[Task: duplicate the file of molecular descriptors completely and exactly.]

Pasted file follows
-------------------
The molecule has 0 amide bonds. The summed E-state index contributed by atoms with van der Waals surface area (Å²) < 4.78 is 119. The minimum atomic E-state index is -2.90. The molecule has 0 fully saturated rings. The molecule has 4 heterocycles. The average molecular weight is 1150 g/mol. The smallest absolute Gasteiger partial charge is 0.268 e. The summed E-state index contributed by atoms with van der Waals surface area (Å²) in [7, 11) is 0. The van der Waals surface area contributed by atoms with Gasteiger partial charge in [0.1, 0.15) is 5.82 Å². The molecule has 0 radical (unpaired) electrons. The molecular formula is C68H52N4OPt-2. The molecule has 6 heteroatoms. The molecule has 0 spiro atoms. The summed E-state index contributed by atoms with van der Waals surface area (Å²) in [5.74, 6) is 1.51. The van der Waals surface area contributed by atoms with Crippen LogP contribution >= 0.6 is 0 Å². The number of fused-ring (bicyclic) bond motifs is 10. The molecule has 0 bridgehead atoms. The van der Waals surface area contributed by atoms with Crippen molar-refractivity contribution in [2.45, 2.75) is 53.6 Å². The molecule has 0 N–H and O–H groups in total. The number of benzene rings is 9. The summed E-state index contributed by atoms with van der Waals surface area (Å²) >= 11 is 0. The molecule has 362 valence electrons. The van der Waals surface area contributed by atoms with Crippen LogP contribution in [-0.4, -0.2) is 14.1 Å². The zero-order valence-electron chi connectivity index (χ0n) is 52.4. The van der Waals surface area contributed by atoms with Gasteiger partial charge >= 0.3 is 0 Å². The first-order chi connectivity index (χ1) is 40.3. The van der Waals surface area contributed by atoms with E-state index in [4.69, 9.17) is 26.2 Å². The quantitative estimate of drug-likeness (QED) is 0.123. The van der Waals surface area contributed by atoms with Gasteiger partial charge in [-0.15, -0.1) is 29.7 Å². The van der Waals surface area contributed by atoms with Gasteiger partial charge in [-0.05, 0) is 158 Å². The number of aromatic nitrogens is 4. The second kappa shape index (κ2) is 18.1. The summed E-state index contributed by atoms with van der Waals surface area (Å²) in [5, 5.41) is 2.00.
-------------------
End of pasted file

The molecule has 0 amide bonds. The summed E-state index contributed by atoms with van der Waals surface area (Å²) < 4.78 is 119. The minimum atomic E-state index is -2.90. The molecule has 0 fully saturated rings. The molecule has 4 heterocycles. The average molecular weight is 1150 g/mol. The smallest absolute Gasteiger partial charge is 0.268 e. The summed E-state index contributed by atoms with van der Waals surface area (Å²) in [7, 11) is 0. The van der Waals surface area contributed by atoms with Gasteiger partial charge in [0.1, 0.15) is 5.82 Å². The molecule has 0 radical (unpaired) electrons. The molecular formula is C68H52N4OPt-2. The molecule has 6 heteroatoms. The molecule has 0 spiro atoms. The summed E-state index contributed by atoms with van der Waals surface area (Å²) in [5.74, 6) is 1.51. The van der Waals surface area contributed by atoms with Crippen LogP contribution >= 0.6 is 0 Å². The number of fused-ring (bicyclic) bond motifs is 10. The molecule has 0 bridgehead atoms. The van der Waals surface area contributed by atoms with Crippen molar-refractivity contribution in [2.45, 2.75) is 53.6 Å². The molecule has 0 N–H and O–H groups in total. The number of benzene rings is 9. The summed E-state index contributed by atoms with van der Waals surface area (Å²) >= 11 is 0. The molecule has 362 valence electrons. The van der Waals surface area contributed by atoms with Crippen LogP contribution in [-0.4, -0.2) is 14.1 Å². The zero-order valence-electron chi connectivity index (χ0n) is 52.4. The van der Waals surface area contributed by atoms with Gasteiger partial charge >= 0.3 is 0 Å². The first-order chi connectivity index (χ1) is 40.3. The van der Waals surface area contributed by atoms with E-state index in [4.69, 9.17) is 26.2 Å². The quantitative estimate of drug-likeness (QED) is 0.123. The van der Waals surface area contributed by atoms with Gasteiger partial charge in [-0.15, -0.1) is 29.7 Å². The van der Waals surface area contributed by atoms with Gasteiger partial charge in [-0.05, 0) is 158 Å². The number of aromatic nitrogens is 4. The second kappa shape index (κ2) is 18.1. The summed E-state index contributed by atoms with van der Waals surface area (Å²) in [5, 5.41) is 2.00.